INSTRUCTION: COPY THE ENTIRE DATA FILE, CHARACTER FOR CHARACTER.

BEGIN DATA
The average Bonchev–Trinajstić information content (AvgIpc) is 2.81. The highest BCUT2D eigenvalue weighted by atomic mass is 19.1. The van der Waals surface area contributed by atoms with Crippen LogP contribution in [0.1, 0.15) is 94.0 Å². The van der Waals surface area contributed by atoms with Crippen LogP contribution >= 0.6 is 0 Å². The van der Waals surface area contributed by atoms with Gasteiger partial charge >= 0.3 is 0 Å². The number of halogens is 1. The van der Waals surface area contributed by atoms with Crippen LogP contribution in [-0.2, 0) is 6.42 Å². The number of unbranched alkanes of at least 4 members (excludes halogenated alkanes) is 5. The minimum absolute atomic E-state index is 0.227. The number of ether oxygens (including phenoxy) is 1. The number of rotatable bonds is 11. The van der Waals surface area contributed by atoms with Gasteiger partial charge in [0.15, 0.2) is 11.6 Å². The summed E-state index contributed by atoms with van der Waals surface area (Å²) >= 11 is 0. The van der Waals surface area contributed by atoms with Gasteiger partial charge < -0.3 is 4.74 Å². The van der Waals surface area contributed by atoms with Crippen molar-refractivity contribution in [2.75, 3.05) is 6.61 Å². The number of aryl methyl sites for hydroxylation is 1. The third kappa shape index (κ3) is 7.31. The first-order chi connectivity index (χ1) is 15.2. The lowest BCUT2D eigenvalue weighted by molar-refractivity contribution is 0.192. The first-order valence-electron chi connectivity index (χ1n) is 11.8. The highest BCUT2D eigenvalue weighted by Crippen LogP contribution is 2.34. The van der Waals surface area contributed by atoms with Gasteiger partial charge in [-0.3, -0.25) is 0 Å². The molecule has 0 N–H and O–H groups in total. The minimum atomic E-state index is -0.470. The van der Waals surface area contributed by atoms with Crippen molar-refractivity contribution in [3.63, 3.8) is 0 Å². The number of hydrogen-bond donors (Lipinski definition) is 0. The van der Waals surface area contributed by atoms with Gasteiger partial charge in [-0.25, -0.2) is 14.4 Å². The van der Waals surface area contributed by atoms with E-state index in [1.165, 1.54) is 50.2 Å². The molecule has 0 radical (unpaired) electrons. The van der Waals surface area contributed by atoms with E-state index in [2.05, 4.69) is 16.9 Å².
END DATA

The average Bonchev–Trinajstić information content (AvgIpc) is 2.81. The highest BCUT2D eigenvalue weighted by atomic mass is 19.1. The van der Waals surface area contributed by atoms with Crippen LogP contribution in [0.1, 0.15) is 94.0 Å². The van der Waals surface area contributed by atoms with Crippen LogP contribution >= 0.6 is 0 Å². The van der Waals surface area contributed by atoms with Gasteiger partial charge >= 0.3 is 0 Å². The number of halogens is 1. The van der Waals surface area contributed by atoms with Crippen LogP contribution in [-0.2, 0) is 6.42 Å². The number of unbranched alkanes of at least 4 members (excludes halogenated alkanes) is 5. The minimum absolute atomic E-state index is 0.227. The number of ether oxygens (including phenoxy) is 1. The number of rotatable bonds is 11. The van der Waals surface area contributed by atoms with Gasteiger partial charge in [0.15, 0.2) is 11.6 Å². The summed E-state index contributed by atoms with van der Waals surface area (Å²) >= 11 is 0. The van der Waals surface area contributed by atoms with Gasteiger partial charge < -0.3 is 4.74 Å². The van der Waals surface area contributed by atoms with Crippen molar-refractivity contribution in [2.75, 3.05) is 6.61 Å². The number of aryl methyl sites for hydroxylation is 1. The third kappa shape index (κ3) is 7.31. The first-order chi connectivity index (χ1) is 15.2. The lowest BCUT2D eigenvalue weighted by molar-refractivity contribution is 0.192. The first-order valence-electron chi connectivity index (χ1n) is 11.8. The highest BCUT2D eigenvalue weighted by Crippen LogP contribution is 2.34. The van der Waals surface area contributed by atoms with Gasteiger partial charge in [-0.3, -0.25) is 0 Å². The molecule has 0 N–H and O–H groups in total. The minimum atomic E-state index is -0.470. The van der Waals surface area contributed by atoms with Crippen molar-refractivity contribution in [3.63, 3.8) is 0 Å². The number of hydrogen-bond donors (Lipinski definition) is 0. The van der Waals surface area contributed by atoms with Gasteiger partial charge in [-0.25, -0.2) is 14.4 Å². The van der Waals surface area contributed by atoms with E-state index in [1.165, 1.54) is 50.2 Å². The molecule has 0 radical (unpaired) electrons. The van der Waals surface area contributed by atoms with E-state index in [2.05, 4.69) is 16.9 Å².